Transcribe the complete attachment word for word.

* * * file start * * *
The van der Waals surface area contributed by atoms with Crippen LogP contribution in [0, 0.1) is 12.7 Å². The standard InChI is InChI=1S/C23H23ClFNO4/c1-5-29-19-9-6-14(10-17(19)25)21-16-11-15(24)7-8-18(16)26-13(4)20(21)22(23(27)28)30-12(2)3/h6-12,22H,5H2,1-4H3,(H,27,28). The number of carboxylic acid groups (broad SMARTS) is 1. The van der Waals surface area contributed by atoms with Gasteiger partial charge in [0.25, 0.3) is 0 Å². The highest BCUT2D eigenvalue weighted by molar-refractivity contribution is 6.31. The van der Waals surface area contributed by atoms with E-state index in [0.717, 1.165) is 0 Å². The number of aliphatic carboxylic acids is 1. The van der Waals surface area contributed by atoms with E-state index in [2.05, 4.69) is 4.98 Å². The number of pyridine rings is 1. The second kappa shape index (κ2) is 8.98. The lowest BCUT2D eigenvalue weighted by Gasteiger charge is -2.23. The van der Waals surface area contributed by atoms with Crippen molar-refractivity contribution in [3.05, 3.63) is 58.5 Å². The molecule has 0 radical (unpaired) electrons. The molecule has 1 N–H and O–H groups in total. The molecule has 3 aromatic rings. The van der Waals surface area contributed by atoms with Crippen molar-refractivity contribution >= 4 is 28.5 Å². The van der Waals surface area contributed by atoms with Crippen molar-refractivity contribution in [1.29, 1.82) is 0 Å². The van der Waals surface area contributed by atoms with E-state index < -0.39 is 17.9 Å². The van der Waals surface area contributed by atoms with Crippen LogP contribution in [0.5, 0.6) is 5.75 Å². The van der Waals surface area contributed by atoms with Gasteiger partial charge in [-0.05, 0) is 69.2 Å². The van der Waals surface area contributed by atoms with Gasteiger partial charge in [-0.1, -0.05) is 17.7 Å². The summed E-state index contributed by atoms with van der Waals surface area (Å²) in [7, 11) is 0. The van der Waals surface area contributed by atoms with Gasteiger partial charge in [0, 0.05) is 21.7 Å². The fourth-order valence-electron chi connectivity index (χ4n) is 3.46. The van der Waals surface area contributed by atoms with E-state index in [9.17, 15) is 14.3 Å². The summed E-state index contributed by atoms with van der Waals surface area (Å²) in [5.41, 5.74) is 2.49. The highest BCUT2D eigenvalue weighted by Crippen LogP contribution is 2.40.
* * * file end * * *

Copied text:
The van der Waals surface area contributed by atoms with Crippen LogP contribution in [0, 0.1) is 12.7 Å². The standard InChI is InChI=1S/C23H23ClFNO4/c1-5-29-19-9-6-14(10-17(19)25)21-16-11-15(24)7-8-18(16)26-13(4)20(21)22(23(27)28)30-12(2)3/h6-12,22H,5H2,1-4H3,(H,27,28). The number of carboxylic acid groups (broad SMARTS) is 1. The van der Waals surface area contributed by atoms with Gasteiger partial charge in [0.25, 0.3) is 0 Å². The highest BCUT2D eigenvalue weighted by molar-refractivity contribution is 6.31. The van der Waals surface area contributed by atoms with E-state index in [0.717, 1.165) is 0 Å². The number of aliphatic carboxylic acids is 1. The van der Waals surface area contributed by atoms with E-state index in [2.05, 4.69) is 4.98 Å². The number of pyridine rings is 1. The second kappa shape index (κ2) is 8.98. The lowest BCUT2D eigenvalue weighted by Gasteiger charge is -2.23. The van der Waals surface area contributed by atoms with Crippen molar-refractivity contribution in [3.05, 3.63) is 58.5 Å². The molecule has 0 radical (unpaired) electrons. The molecule has 1 N–H and O–H groups in total. The molecule has 3 aromatic rings. The van der Waals surface area contributed by atoms with Crippen molar-refractivity contribution >= 4 is 28.5 Å². The van der Waals surface area contributed by atoms with Crippen molar-refractivity contribution in [1.29, 1.82) is 0 Å². The van der Waals surface area contributed by atoms with E-state index < -0.39 is 17.9 Å². The van der Waals surface area contributed by atoms with Crippen LogP contribution in [0.5, 0.6) is 5.75 Å². The van der Waals surface area contributed by atoms with Gasteiger partial charge in [-0.05, 0) is 69.2 Å². The van der Waals surface area contributed by atoms with Gasteiger partial charge in [-0.1, -0.05) is 17.7 Å². The summed E-state index contributed by atoms with van der Waals surface area (Å²) in [7, 11) is 0. The van der Waals surface area contributed by atoms with Gasteiger partial charge in [0, 0.05) is 21.7 Å². The fourth-order valence-electron chi connectivity index (χ4n) is 3.46. The van der Waals surface area contributed by atoms with E-state index in [9.17, 15) is 14.3 Å². The summed E-state index contributed by atoms with van der Waals surface area (Å²) in [5.41, 5.74) is 2.49. The highest BCUT2D eigenvalue weighted by Crippen LogP contribution is 2.40.